The first few years I grew tomatoes, the plants got big enough that the little tomatoes formed, and then the hottest days of summer hit. When it gets into the 90’s and 100’s in Utah, tomatoes stop growing. They don’t start growing again until the weather drops to the 80’s in the late summer and early fall. As a result, tomatoes don’t ripen until just about the first tomato-killing frost.
Having no tomatoes until just before the frost doesn’t put food on the table for an entire summer. I might as when just use freeze dried tomatoes if I can’t get a longer harvest season.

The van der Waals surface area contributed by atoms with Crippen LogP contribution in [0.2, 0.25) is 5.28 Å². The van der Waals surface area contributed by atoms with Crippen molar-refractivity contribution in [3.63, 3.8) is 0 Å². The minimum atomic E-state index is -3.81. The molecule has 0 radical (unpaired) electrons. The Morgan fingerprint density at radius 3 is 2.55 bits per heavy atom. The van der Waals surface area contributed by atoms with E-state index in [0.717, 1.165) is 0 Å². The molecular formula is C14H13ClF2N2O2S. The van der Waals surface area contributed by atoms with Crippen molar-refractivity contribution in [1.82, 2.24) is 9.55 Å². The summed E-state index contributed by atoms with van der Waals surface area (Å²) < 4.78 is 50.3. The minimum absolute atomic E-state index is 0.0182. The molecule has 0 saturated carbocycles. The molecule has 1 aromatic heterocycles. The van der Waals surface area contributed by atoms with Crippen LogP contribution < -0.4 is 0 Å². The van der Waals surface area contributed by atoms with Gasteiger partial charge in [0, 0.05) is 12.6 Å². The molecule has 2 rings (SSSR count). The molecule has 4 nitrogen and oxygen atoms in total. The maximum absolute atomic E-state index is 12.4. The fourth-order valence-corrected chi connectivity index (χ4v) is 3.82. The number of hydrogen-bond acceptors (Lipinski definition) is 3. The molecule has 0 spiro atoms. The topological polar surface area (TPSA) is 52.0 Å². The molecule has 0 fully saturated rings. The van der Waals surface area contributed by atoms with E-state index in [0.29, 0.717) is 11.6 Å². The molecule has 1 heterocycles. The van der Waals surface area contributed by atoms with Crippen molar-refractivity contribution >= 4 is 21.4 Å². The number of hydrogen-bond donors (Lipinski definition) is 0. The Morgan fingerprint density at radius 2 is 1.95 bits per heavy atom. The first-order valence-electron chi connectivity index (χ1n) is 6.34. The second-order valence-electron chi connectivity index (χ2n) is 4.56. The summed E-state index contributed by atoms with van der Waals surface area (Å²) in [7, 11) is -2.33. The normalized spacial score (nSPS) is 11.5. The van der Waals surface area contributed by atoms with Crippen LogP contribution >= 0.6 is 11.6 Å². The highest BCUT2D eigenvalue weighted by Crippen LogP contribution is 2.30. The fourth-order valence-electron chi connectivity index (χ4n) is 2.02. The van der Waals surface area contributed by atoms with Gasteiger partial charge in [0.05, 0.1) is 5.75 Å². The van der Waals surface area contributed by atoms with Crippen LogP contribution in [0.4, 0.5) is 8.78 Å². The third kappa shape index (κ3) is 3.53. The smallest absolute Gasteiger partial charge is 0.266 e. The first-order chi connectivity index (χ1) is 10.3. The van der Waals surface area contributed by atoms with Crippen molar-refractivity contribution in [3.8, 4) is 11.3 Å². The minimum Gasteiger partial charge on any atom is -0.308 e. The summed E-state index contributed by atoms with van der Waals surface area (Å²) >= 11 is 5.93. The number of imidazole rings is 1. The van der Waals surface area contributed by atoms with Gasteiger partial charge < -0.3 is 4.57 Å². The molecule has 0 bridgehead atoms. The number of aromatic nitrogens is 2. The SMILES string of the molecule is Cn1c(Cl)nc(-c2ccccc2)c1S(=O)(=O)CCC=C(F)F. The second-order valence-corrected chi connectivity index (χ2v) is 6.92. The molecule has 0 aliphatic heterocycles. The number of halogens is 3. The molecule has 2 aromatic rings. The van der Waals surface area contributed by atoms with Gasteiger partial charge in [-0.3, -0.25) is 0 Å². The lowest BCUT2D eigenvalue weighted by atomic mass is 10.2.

I thought about jumpstarting my tomatoes by sprouting them inside under grow lights in late winter or early spring. However, growing plants under electric lights seems to be against all my prepping instincts. Grow lights don’t work when there is no power.
My second option was buying or building a small greenhouse. We have strong winds in Woods Cross, so I’d need to spend some money to have a greenhouse that wouldn’t collapse or blow away. The price was just too much for me.
Finally, I learned about cold frames. Cold frames are mini knee-high greenhouses. I realized that Cold frames were the tomato seedling growing tool I needed.